Clashes, Airstrikes Follow Jerusalem Policy Change We have the latest from Jerusalem following the U.S. decision to recognize the city as Israel's capital.
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Clashes, Airstrikes Follow Jerusalem Policy Change

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Clashes, Airstrikes Follow Jerusalem Policy Change

Clashes, Airstrikes Follow Jerusalem Policy Change

Clashes, Airstrikes Follow Jerusalem Policy Change

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We have the latest from Jerusalem following the U.S. decision to recognize the city as Israel's capital.

SCOTT SIMON, HOST:

And of course this week, as we mentioned, President Trump announced he was reversing decades of U.S. policy and will recognize Jerusalem as the capital of Israel. This set off protests of course across the Arab and Muslim world as well as in the Palestinian territories. Palestinians in the West Bank and Gaza demonstrated and clashed with Israeli troops. Israel carried out airstrikes following rocket fire from Gaza. Two Hamas militants and two other Palestinians were reportedly killed, and demonstrations continue today.

NPR's Daniel Estrin joins us from Jerusalem. Daniel, thanks for being with us.

DANIEL ESTRIN, BYLINE: Thanks for having me.

SIMON: And help us understand all over again about the timing of President Trump's announcement because this is something U.S. presidents face - what? - every six months?

ESTRIN: That's right. And President Trump had a deadline. The president, every six months, has to decide whether to sign a waiver and delay relocating America's embassy in Israel to Jerusalem. And presidents before him chose not to move the embassy. And actually, no country in the world has an embassy here because Israelis and Palestinians both say they deserve a capital in the city. And no country has wanted to take sides on that. This summer, Trump delayed the embassy move for six more months. This month, he faced another deadline, and he made this decision now.

SIMON: From what you can tell reporting so widely from that area of the world, why was the move so important to the president?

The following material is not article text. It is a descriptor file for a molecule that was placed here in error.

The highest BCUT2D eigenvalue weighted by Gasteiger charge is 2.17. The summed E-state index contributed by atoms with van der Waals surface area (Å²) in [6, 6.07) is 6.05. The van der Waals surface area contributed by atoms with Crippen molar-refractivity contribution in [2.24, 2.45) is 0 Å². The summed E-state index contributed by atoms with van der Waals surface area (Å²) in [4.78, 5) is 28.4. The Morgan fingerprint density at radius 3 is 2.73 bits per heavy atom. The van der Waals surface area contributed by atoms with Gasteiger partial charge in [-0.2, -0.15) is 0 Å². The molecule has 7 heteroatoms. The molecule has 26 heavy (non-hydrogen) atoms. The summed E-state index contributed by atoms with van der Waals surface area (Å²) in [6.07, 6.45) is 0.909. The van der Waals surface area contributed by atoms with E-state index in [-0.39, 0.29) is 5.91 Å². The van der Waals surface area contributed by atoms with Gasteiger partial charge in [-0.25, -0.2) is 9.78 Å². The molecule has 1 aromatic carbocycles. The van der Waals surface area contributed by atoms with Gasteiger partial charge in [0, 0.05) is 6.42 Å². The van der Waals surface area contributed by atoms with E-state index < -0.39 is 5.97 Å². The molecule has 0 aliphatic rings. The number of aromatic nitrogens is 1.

ESTRIN: Well, he wanted to keep his promise. He said during his election campaign that he would. And he says the actual embassy move will take years but he's taking a stand now. And he's acknowledging reality, he says, that Israel considers its capital to be Jerusalem. This is a really important issue to his evangelical base, to his pro-Israel base - though I must say this has never been a major issue in Israeli public discourse. This week, some Israelis I spoke to said - well, of course Jerusalem's our capital. It didn't occur to them, you know, that it wasn't or that it wasn't internationally recognized.

But there is this deep-seated feeling, Scott, among many Israelis that Palestinians don't believe Israel has a right to Jerusalem and that Trump's statements sent a message that Israel is here to stay. The Palestinian leaders say, you know, what we want for our future capital is East Jerusalem, where Palestinians in the city live. Israel captured that area in 1967, and Palestinians there never accepted Israeli rule.

SIMON: And what's the message of protest this week?

ESTRIN: Well, we're seeing a lot of protests yesterday and today as well. The Israeli military says hundreds of Palestinians have demonstrated today with rocks and firebombs, clashing with soldiers. Yesterday, as you mentioned, militants in Gaza launched rockets. There were Israeli airstrikes.

It's interesting that these demonstrations - though they have been scattered all over the West Bank and Gaza - there have been much fewer people out protesting compared to times of hostility in the past. And this is really amazing. I mean, we'd seen protests all over the Arab and Muslim world yesterday, from Pakistan to Algeria to Yemen, for Jerusalem. And here in Jerusalem, we've been seeing skirmishes but not the demonstrations at the levels we've seen in the past.

And I want to play you a piece of tape. Demonstrators were starting to gather in downtown East Jerusalem. And I went up to this man buying fruit from a food cart. I asked him what he thought.

UNIDENTIFIED MAN: (Foreign language spoken).

ESTRIN: He says, you know, these protests have been small because people feel it's not new, Israeli control of Jerusalem. The city has been - what he said - sold a long time ago. And people aren't tired. They're just fed up.

SIMON: You've reported that the Palestinian Authority leader is refusing to meet with Vice President Pence this month. Does this send a signal that this is the end of the U.S. being considered any kind of member of the peace process?

ESTRIN: That's what the Palestinians are saying. Abbas' diplomatic adviser says that the U.S. has crossed red lines by recognizing Jerusalem as Israel's capital. The Trump administration says it's preparing a proposal for peace. And the White House seems to think that that will still be possible after all this noise about Jerusalem dies out.

SIMON: NPR's Daniel Estrin speaking with us from Jerusalem. Thanks so much, Daniel.

ESTRIN: You're welcome.

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